I say this because Vox Day is essentially the "King of the Dorks". Anyone who attended a large American high school (I can't speak for any other countries, although I suspect this archetype may be universal) can probably think back and remember a guy like this. He was that guy who looked fairly normal, and maybe could even pass for one of the cool kids by appearance alone. He was probably athletic and played on one of the sports teams (but not on the popular sports teams like football or basketball). However, this guy invariably had some bizarre personality quirks that rendered him anathema to the cool crowd (note: quirks we would now largely define as the hallmarks of the gamma male) and let to him being rejected by this group. So in an effort to protect his fragile ego, he constructs an internal narrative that he was rejected not based on his shortcomings, but on account of his outright superiority - he was simply too intelligent for them to understand. He is now a self-declared king in his own mind by virtue of his superiority over those who rejected him, but he cannot truly feel like a king without a kingdom. And so he gradually attracts a group of misfits around himself as followers. These are the really dorky guys - the ones who never even had a chance at fitting in with the cool kids. But they form a group around the King of the Dorks, because he looks the part and speaks with total confidence and they lack the social skills to discern the difference between a real alpha and a pretender. And so the King of the Dorks lords over his group of misfits, fulfilling his ego's need for acceptance and approval, but at the same time forever cognizant of his initial rejection, and thus forever insecure. He always feels the need to prove himself better than others. Further, he knows deep down that he lords over a bunch of outcasts and misfits, and thus secretly loathes them all for being pathetic. He can't help but lash out at them regularly, if only to remind himself that he is not one of them. He is better.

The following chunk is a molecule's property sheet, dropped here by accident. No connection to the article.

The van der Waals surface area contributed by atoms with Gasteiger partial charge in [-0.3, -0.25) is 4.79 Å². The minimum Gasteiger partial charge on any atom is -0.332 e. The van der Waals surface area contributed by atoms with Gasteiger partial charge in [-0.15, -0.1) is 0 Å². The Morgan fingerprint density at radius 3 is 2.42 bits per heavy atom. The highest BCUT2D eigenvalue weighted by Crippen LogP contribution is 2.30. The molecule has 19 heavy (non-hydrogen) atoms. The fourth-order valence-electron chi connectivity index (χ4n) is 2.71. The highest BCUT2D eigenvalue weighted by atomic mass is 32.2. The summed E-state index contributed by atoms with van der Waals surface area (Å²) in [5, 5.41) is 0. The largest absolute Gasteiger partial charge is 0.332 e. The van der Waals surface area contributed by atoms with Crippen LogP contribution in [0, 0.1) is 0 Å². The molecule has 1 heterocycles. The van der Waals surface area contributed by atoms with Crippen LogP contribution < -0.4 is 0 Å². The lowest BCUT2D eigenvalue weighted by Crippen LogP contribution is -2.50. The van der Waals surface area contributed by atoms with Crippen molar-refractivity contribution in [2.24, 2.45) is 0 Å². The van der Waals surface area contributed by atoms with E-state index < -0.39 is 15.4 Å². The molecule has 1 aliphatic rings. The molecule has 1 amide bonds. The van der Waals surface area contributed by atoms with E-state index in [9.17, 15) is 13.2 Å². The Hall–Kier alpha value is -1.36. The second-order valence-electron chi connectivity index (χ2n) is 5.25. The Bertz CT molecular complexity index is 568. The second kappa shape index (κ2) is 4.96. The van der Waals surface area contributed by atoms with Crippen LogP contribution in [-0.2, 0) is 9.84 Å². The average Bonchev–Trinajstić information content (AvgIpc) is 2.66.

Is any of this sounding familiar? Like someone we know?
Decent observations, although didn't Vox actually play football in high school? One of the things he hates the most is when people dismiss it as "sportsball." He recently branded those who do so as physical cowards.
 

debeguiled

Peacock
Gold Member
@scorpion

Reminds me of an old Bobcat Goldthwaite joke.

I just found out that 97 percent of all high school students scored higher than I did on the SAT. I'd like to meet those guys in the 3 percent. We could hang out.

I'd be their leader.
 
scorpion said:
Further, he knows deep down that he lords over a bunch of outcasts and misfits, and thus secretly loathes them all for being pathetic. He can't help but lash out at them regularly, if only to remind himself that he is not one of them. He is better.
Well he does literally refer to his followers as "Vile Faceless Minions". Not really a flattering title when you think about it. Perhaps that's his way of secretly insulting his followers while making them think he gave them a cool supervillain name, and the fact that they lap it up just amplifies his disdain for them.
 

infowarrior1

Hummingbird
@bucky

Football is just boring to watch imo. I prefer hockey and basketball where movements are more dynamic and interesting or martial arts.

No doubt playing football teaches many good things. But vicarious enjoyment without participating wont teach such things.

Case in point obese football fans wearing sports jerseys cheering on the teams on tv yet himself dont amount to much.
 

Athanasius

Kingfisher
I've appreciated the sportsball argument. It was one of the things that made me realize that for decades I wasted a ton of time watching sports that really don't matter. I was bitter about results from decades before. I'd spend all day going to games. I'd plan my day around the games. I probably cared more about the results than the players. It was even a part of my identity. When someone asks you about yourself, and one of the things you say is fan of team X....well...

Today I look up scores, watch games very occasionally for recreation, and almost never go to games because it wastes too much time. This isn't to judge those who enjoy sports, and for some it's a time to bond with family, but for me it was about redeeming the time more wisely to largely give it up.